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The Truth About the 13th Step

What Is The 13th Step?

Millions of people with drug and alcohol addictions have found solace, guidance, and lasting sobriety in 12-step programs like Alcoholics Anonymous (AA) and Narcotics Anonymous (NA).

Those new to addiction recovery, however, may be surprised to realize that an informal “step” exists in some of these programs as well.

Although it’s not an official part of AA or its affiliated organizations, “the 13th step” is used to describe men and women who begin a relationship with new members to the program. These individuals tend to have more than a year of sobriety under their belt and use their experience and success to ignite intimate relationships with new members.

At the onset, this doesn’t necessarily sound like a terrible thing. For some, getting sober may seem like an isolating, difficult experience. Wouldn’t dating someone with a track record of sobriety provide comfort, affection, inspiration, and even greater motivation to stay sober?

But “the 13th step” is rife with complications. Melody Anderson, a therapist who helmed the Friends and Family program at Hazelden, puts it this way: “It creates a differing power ratio where someone is gaining power over someone who is weaker, and it can endanger both of their sobriety.”

Here’s the truth behind 13th stepping—and why it should be handled with caution.

Early Recovery Requires Focus

Lasting sobriety necessitates concentration on a number of matters, from remaining committed to a more wholesome lifestyle in general to avoiding people and places that might trigger a relapse.

Such focus is especially true in the early stages of drug and alcohol addiction recovery, when you’re learning how to navigate life without substances. Romantic relationships are undeniably distracting. Even a positive relationship takes time and energy away from the quiet and solitude some discover they need in order to stay sober, especially if a more seasoned member convinces you to spend time with them instead of attending a meeting or engaging in another activity that will strengthen your recovery. A negative relationship, meanwhile, can provoke distress and heartache.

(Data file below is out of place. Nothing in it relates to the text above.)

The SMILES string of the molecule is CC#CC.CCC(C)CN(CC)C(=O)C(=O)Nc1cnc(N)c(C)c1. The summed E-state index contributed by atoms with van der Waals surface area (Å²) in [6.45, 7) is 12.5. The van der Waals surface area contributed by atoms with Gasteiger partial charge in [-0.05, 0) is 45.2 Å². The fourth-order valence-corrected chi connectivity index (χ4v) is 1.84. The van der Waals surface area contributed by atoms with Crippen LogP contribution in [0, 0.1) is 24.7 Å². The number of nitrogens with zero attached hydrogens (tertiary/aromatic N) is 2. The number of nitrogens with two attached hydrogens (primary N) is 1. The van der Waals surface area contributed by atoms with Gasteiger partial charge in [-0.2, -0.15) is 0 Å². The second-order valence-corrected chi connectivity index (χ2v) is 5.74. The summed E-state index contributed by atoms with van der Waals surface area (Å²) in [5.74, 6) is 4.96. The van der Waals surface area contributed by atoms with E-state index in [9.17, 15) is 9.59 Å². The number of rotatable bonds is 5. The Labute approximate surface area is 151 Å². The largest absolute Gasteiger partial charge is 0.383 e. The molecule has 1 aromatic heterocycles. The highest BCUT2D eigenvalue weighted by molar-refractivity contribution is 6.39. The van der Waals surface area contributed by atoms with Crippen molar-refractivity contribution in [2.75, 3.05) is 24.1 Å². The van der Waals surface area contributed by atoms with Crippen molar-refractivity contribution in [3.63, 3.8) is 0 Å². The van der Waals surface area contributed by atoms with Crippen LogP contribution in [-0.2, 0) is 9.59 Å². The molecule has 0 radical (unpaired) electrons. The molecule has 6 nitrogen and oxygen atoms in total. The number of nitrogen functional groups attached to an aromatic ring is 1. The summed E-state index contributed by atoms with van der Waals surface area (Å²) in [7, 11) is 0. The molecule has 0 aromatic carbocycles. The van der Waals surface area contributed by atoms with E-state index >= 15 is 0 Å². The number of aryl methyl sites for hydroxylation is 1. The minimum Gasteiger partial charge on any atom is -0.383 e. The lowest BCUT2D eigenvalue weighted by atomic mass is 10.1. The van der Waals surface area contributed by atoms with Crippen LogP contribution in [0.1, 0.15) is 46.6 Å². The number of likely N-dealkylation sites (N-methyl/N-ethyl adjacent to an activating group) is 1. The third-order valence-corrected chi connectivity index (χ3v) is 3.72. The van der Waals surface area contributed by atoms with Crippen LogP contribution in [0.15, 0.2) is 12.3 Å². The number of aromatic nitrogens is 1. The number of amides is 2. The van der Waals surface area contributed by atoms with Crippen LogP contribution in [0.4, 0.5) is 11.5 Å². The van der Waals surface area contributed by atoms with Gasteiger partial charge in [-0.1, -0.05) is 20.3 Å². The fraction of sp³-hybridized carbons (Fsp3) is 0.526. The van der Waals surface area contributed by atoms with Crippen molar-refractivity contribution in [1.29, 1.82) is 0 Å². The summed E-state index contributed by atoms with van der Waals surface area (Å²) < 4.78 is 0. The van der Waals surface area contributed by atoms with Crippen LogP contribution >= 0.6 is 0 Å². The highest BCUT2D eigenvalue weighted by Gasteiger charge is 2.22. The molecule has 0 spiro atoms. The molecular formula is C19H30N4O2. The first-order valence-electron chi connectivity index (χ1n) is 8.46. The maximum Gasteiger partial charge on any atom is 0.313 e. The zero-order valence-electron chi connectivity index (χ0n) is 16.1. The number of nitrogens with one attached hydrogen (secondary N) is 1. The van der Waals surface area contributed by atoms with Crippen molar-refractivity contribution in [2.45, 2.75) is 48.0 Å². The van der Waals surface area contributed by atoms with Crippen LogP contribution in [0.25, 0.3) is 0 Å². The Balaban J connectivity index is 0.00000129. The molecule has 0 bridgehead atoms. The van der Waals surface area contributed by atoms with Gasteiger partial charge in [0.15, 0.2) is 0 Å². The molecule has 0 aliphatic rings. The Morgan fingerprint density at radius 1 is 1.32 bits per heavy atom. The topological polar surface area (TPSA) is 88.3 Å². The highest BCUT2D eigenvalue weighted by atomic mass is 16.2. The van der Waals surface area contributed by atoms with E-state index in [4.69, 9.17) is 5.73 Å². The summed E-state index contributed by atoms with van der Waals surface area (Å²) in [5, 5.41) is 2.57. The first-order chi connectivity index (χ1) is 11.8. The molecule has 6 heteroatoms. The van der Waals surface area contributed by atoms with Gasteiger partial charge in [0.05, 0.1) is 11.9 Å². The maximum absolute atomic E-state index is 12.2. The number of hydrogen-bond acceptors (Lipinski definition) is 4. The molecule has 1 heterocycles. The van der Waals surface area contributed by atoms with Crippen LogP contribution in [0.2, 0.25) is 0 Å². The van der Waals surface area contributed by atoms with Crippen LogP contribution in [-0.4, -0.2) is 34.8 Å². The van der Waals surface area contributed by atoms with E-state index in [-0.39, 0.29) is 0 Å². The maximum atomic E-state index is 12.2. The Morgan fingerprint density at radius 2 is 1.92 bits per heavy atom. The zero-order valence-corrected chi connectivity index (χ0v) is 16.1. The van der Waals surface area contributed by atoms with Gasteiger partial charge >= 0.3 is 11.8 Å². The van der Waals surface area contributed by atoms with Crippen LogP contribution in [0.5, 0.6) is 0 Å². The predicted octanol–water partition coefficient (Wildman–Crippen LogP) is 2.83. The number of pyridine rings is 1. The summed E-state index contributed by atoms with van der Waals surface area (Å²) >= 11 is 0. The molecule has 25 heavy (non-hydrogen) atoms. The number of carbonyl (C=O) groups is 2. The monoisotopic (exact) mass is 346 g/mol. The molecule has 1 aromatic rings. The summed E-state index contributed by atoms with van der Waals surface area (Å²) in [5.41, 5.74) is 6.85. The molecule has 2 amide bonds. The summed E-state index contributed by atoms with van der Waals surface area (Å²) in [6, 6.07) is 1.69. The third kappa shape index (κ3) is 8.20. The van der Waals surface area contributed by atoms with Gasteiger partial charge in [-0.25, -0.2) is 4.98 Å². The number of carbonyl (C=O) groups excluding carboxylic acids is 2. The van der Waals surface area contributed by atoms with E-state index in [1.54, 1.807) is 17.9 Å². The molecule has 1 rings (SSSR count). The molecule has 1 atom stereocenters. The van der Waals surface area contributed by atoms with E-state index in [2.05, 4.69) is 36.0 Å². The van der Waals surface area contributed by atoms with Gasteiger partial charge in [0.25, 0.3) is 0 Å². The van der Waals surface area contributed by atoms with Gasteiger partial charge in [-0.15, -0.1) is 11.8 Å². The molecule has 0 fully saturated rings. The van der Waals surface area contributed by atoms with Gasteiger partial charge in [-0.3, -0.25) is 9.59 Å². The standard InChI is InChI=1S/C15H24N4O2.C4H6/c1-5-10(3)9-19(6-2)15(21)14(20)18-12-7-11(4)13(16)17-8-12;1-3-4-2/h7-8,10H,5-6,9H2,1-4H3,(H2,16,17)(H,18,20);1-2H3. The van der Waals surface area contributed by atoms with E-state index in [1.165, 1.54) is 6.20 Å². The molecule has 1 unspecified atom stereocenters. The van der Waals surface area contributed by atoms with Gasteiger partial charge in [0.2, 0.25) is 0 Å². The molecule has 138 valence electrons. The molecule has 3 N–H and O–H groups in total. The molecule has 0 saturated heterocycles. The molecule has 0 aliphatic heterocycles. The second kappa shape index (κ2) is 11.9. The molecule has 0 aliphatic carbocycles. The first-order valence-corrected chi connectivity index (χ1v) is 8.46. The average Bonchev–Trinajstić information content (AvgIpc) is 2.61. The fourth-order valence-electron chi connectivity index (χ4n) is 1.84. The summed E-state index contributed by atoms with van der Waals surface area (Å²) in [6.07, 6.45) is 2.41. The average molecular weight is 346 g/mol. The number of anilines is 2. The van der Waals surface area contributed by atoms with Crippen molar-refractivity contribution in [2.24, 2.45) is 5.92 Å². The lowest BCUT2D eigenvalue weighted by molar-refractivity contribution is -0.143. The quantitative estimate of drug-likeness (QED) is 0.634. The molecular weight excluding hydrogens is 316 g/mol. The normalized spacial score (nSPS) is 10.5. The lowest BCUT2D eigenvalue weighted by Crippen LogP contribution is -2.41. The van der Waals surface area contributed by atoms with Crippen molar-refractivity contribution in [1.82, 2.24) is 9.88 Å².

Self-knowledge is a key component in recovery, and when a person involves themselves in a new relationship, their self-knowledge is made in the context of the relationship, and may not be as useful as simply having a support network.

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The End of a 13th Step Relationship May Prompt a Relapse

According to the National Institute on Alcohol Abuse and Alcoholism, stress is one of the leading causes of relapse. As one might imagine, a relationship intertwined with one’s recovery can cause undue stress if it were to end, and jeopardize both people in their recovery.

A breakup for anyone can be devastating. For those in early recovery, the stress of a separation, coupled with the newness of sobriety, can be twice as hazardous. This is just one of the many reasons why it’s widely recommended that one should avoid dating during the first year of addiction recovery. While existing relationships and marriages can hit the rocks during recovery, they can also exist as a support network independent of one’s sobriety and don’t often carry these complications. New relationships tend not to be as strong and are made in a period of vulnerability.

That Breakup Could Turn You Off from Support Meetings

While Alcoholics Anonymous and similar groups may not be for everyone, they’ve helped countless individuals stay sober by providing a supportive community that encourages abstinence.

That sense of community can be shattered when a sexual or romantic partnership with a more veteran member goes sour, or if you’re put off by their advances. “A lot of the people coming into recovery are vulnerable,” psychologist Dr. Ellen Dye told The Fix. “They don’t have great boundaries, and if they go into a group and feel alienated or violated, it’s very hard for them to go back in.”

It’s for the best if you’re attending support meetings to prioritize your relationship with the support group as a whole rather than individual members.

The 13th Step May Not Be What You Expect

The concept of the 13th step made national headlines when Newsweek published an expose about a cultlike AA group in Washington D.C. Women from the group reported “feeling pressure to sleep with older group members.” Others were bullied into ceasing other forms of addiction treatment, including being told to stop taking medications and to give up therapy.

While such cases are rare, it’s something to be aware of and to serve as a lesson for emerging attendees. There are a myriad of reasons at the root of addiction, from trauma to mental illness and family history. Encouraging someone to not seek professional or medical help for these issues and others can place one’s sobriety in jeopardy. Remember that your recovery is your responsibility. That means that while you are in charge of being vigilant about staying sober, it also means you have the power in your recovery.

When it comes to the 13th Step, the takeaway is this: don’t let another person dictate to you how to engage in your recovery. Tying yourself up in a relationship from the get-go can result in giving up that control in your sobriety. Be cautious about relationships early in recovery, and always prioritize yourself.

Sobriety Starts By Asking For Help. Call Our 24 Hour Rehab: 800-910-3734